Athletes are not immune.

Until recently, much of what was done in the realms of strength and conditioning was heavily influenced by the fitness and bodybuilding world. Matter of fact, though we’ve made big strides in moving the athletic community away from that type of “body part” and “aesthetics” training, it is unfortunately still happening. It’s not uncommon to see athletes doing their “beach workout” (chest, biceps, and abs). This type of workout will feed into postural imbalances, chronic injuries, and biomechanical overuse patterns, or simply poor on-field performance at best.

Chris Ecklund

While isolation work isn’t void from an athlete’s program, the applied research reveals an “isolation for integration” perspective as opposed to making your biceps big enough to stretch out your jersey while standing in the batter’s box.

For some perspective and insight in the athletic populations, I sought out local athletic therapy expert Diana Palmer, ATC, to brainstorm about the most detrimental mistakes we encounter and how to avoid and/or correct for them. Here is what she said:

1. Improper technique (including trainers teaching athletes improper technique): It may be the “right” exercise but performed the wrong way. We see this a lot. Case in point: Olympic Lifts. Excellent exercises for most athletes, but very technically demanding and often poorly understood.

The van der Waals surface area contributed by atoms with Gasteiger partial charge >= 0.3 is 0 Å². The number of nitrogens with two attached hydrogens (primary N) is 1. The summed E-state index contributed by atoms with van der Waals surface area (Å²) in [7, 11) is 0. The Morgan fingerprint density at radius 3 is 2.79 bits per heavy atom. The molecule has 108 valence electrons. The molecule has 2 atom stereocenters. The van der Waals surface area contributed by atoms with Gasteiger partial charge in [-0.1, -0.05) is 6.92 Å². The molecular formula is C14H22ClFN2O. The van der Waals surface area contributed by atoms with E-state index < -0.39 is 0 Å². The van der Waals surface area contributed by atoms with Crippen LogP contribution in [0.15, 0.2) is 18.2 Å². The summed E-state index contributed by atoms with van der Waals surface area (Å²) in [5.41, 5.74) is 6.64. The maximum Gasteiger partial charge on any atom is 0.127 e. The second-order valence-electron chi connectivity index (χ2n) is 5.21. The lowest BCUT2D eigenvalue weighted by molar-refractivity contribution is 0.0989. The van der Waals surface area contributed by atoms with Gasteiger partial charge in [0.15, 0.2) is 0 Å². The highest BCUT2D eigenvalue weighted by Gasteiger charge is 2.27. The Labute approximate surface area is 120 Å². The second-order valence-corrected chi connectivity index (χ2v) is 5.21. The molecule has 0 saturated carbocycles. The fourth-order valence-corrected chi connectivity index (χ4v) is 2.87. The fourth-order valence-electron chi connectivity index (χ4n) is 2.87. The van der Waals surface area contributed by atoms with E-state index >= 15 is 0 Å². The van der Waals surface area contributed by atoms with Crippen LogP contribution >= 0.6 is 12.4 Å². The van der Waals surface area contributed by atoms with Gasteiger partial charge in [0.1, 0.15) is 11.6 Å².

Correction: See a qualified Strength and Conditioning or USA Weightlifting coach.

2. Building power and strength before developing a foundation: Gray Cook says it well: “Don’t add strength and speed to poor movement patterns.” It simply makes poor movement worse. Movement quality (technique) must precede movement quantity (strength/speed/power). We advocate a “technical failure” philosophy with our athletes. That means we don’t let our athletes perform any reps (or use loads) beyond perfect technique.

Correction: If it doesn’t look good, don’t do it. Ask a qualified trainer (biomechanics, functional movement screen, reactive neuromuscular training, or corrective exercise specialist) to evaluate your technique and/or offer corrective exercise help to improve improper movement patterns.

3. Selecting incorrect/nonfunctional exercises: Focusing on bicep curls instead of pull ups; focusing on bench pressing numbers when they can’t even do a push up; focusing on leg pressing instead of front squatting. Athletes need to be concerned with how strength and power exercises improve their sport and not simply what “numbers” they can put up on the record boards. Are you a basketball player or a powerlifting competitor?

Correction: Utilize free weight exercises over machines; seek balanced ratios in upper body pushing and pulling muscles as well as quad and hamstring dominant lifts; do single-limb exercises and not just dual-limb (e.g. one-leg squats and one-arm bench presses) since you run on one leg at a time!

4. Conditioning incorrectly for the sport: Referred to as “energy system development” (ESD), athletes’ conditioning programs often hurt more than help. We see football, baseball, tennis, track, or swim sprinters, and volleyball players doing long, slow, steady-state training (i.e. 20-60 minutes) to prepare for their sport. That’s almost the worst thing they could do. These are all high speed/power sports. Power athletes that utilize steady-state training are conditioning themselves to do one thing: be slow.